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What If I Don’t Qualify to Expunge a DVO?

Posted on March 30, 2017 in General Criminal Law Issues - Northern KY

I recently posted the standards for expunging an EPO/DVO.  See LINK.

If you do not qualify, you shouild write a letter to your state

Write your state representative.  I have done so and have encouraged clients, readers and potential clients to do the same through this website.  Let me again try to incite action!

There is a House of Representative and State Congressman in your district.  Look it up online in Kentucky by following this LINK.  Tell him/her how the laws on protective orders are unfair and negatively impact your life.  You can have a EPO or DVO against you even if you never did anything. The large majority of EPOs and DVOs never relate to any charges or criminal convictions.  Point out that the Defendant/Respondent loses valuable constitutional rights:  the hearings are held without the right to an attorney, without discovery, without the right to a jury trial and the burden of proof is not beyond a reasonable doubt.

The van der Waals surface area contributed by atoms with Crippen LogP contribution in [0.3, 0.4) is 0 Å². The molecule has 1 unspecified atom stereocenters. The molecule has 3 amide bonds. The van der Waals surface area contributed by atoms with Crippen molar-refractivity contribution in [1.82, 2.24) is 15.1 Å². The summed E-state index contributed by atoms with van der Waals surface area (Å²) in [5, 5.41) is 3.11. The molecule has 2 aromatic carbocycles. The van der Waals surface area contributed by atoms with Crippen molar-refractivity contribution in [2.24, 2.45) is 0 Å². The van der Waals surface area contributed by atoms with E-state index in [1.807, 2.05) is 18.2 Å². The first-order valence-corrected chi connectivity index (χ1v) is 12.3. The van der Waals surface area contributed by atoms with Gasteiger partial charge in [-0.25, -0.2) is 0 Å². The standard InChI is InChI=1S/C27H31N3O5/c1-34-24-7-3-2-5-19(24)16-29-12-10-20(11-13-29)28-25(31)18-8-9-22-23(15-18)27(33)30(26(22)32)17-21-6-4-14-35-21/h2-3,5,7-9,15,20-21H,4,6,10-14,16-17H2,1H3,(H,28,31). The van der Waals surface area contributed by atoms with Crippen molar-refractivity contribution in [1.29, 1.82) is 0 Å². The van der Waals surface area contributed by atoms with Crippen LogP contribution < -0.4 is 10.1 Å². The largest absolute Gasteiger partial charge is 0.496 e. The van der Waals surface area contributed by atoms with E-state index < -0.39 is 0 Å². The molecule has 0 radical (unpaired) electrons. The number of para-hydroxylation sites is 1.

Additionally, the judges often opt in favor of protection instead of actually listening to the evidence and seeing what is provided.  A mere allegation of a threat or fear, regardless of whether the fear is rational, is sufficient to many judges in Kentucky.   Since they are elected, Judges often make decisions based on “what ifs” in case there is ever a problem how will it look to potential voters in the next election.

There have been recent changes to allow for expungements of EPOs, but it remains incomplete. 

The expungement provision relates only to an EPO under KRS 403.745:  (a) If a petition under KRS 403.715 to 403.785 did not result in the issuance of a domestic violence order, the court in which the petition was heard may for good cause shown order the expungement of the records of the case if: 1. Six (6) months have elapsed since the case was dismissed; and 2. During the six (6) months preceding the expungement request, the respondent has not been bound by an order of protection issued for the protection of any person, including an order of protection as defined in KRS 456.010. (b) As used in this subsection, “expungement” has the same meaning as in KRS 431.079.

Effective: January 1, 2016

If you have questions or concerns and need legal assistance, contact Michael Bouldin at 859-581-6453 or email mike@bouldinlawfirm.com.